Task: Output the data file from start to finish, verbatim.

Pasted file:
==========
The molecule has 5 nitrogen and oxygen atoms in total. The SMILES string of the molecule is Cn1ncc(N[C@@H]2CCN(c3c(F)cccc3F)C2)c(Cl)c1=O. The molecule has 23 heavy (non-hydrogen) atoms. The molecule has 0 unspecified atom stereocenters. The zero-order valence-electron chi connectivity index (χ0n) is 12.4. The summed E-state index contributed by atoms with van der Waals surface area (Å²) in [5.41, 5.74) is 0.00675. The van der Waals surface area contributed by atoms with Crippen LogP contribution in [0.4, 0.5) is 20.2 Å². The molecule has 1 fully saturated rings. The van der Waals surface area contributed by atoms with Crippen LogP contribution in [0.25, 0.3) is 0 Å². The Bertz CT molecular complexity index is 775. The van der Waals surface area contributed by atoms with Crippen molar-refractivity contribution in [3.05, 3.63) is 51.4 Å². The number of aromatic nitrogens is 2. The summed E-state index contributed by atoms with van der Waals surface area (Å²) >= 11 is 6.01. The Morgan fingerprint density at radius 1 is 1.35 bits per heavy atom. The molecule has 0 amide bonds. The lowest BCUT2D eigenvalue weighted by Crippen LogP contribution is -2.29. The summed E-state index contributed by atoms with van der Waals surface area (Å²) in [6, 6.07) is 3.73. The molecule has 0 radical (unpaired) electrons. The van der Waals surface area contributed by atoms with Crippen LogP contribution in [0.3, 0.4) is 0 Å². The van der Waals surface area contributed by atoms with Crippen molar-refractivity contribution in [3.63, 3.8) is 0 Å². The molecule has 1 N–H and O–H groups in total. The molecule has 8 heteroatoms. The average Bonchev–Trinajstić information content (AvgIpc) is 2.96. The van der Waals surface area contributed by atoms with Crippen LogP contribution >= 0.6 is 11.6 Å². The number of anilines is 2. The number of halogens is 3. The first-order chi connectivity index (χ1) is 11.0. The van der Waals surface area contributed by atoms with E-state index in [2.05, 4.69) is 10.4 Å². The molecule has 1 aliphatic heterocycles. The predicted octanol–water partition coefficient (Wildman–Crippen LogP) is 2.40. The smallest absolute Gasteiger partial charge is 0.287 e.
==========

The molecule has 5 nitrogen and oxygen atoms in total. The SMILES string of the molecule is Cn1ncc(N[C@@H]2CCN(c3c(F)cccc3F)C2)c(Cl)c1=O. The molecule has 23 heavy (non-hydrogen) atoms. The molecule has 0 unspecified atom stereocenters. The zero-order valence-electron chi connectivity index (χ0n) is 12.4. The summed E-state index contributed by atoms with van der Waals surface area (Å²) in [5.41, 5.74) is 0.00675. The van der Waals surface area contributed by atoms with Crippen LogP contribution in [0.4, 0.5) is 20.2 Å². The molecule has 1 fully saturated rings. The van der Waals surface area contributed by atoms with Crippen LogP contribution in [0.25, 0.3) is 0 Å². The Bertz CT molecular complexity index is 775. The van der Waals surface area contributed by atoms with Crippen molar-refractivity contribution in [3.05, 3.63) is 51.4 Å². The number of aromatic nitrogens is 2. The summed E-state index contributed by atoms with van der Waals surface area (Å²) >= 11 is 6.01. The Morgan fingerprint density at radius 1 is 1.35 bits per heavy atom. The molecule has 0 amide bonds. The lowest BCUT2D eigenvalue weighted by Crippen LogP contribution is -2.29. The summed E-state index contributed by atoms with van der Waals surface area (Å²) in [6, 6.07) is 3.73. The molecule has 0 radical (unpaired) electrons. The van der Waals surface area contributed by atoms with Crippen LogP contribution in [0.3, 0.4) is 0 Å². The van der Waals surface area contributed by atoms with Crippen molar-refractivity contribution in [3.63, 3.8) is 0 Å². The molecule has 1 N–H and O–H groups in total. The molecule has 8 heteroatoms. The average Bonchev–Trinajstić information content (AvgIpc) is 2.96. The van der Waals surface area contributed by atoms with Crippen LogP contribution >= 0.6 is 11.6 Å². The number of anilines is 2. The number of halogens is 3. The first-order chi connectivity index (χ1) is 11.0. The van der Waals surface area contributed by atoms with E-state index in [2.05, 4.69) is 10.4 Å². The molecule has 1 aliphatic heterocycles. The predicted octanol–water partition coefficient (Wildman–Crippen LogP) is 2.40. The smallest absolute Gasteiger partial charge is 0.287 e.